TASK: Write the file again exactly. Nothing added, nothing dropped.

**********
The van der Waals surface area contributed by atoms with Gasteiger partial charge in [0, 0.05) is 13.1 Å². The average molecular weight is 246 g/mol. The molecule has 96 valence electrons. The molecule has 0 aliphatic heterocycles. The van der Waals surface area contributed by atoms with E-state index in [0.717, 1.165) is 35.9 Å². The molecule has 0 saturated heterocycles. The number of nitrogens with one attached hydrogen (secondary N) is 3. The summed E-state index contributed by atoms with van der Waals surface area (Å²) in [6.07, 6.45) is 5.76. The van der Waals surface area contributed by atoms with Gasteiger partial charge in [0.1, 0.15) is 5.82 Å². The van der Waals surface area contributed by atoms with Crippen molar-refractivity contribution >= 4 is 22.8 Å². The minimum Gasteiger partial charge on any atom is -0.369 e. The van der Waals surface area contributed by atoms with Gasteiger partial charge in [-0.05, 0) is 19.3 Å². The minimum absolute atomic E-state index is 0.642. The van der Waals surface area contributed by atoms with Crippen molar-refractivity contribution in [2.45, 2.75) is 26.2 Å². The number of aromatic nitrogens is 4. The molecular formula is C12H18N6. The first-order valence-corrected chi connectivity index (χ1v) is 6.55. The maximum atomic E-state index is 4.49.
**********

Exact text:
The van der Waals surface area contributed by atoms with Gasteiger partial charge in [0, 0.05) is 13.1 Å². The average molecular weight is 246 g/mol. The molecule has 96 valence electrons. The molecule has 0 aliphatic heterocycles. The van der Waals surface area contributed by atoms with E-state index in [0.717, 1.165) is 35.9 Å². The molecule has 0 saturated heterocycles. The number of nitrogens with one attached hydrogen (secondary N) is 3. The summed E-state index contributed by atoms with van der Waals surface area (Å²) in [6.07, 6.45) is 5.76. The van der Waals surface area contributed by atoms with Gasteiger partial charge in [0.1, 0.15) is 5.82 Å². The van der Waals surface area contributed by atoms with Crippen molar-refractivity contribution >= 4 is 22.8 Å². The minimum Gasteiger partial charge on any atom is -0.369 e. The van der Waals surface area contributed by atoms with Gasteiger partial charge in [-0.05, 0) is 19.3 Å². The minimum absolute atomic E-state index is 0.642. The van der Waals surface area contributed by atoms with Crippen molar-refractivity contribution in [2.45, 2.75) is 26.2 Å². The number of aromatic nitrogens is 4. The molecular formula is C12H18N6. The first-order valence-corrected chi connectivity index (χ1v) is 6.55. The maximum atomic E-state index is 4.49.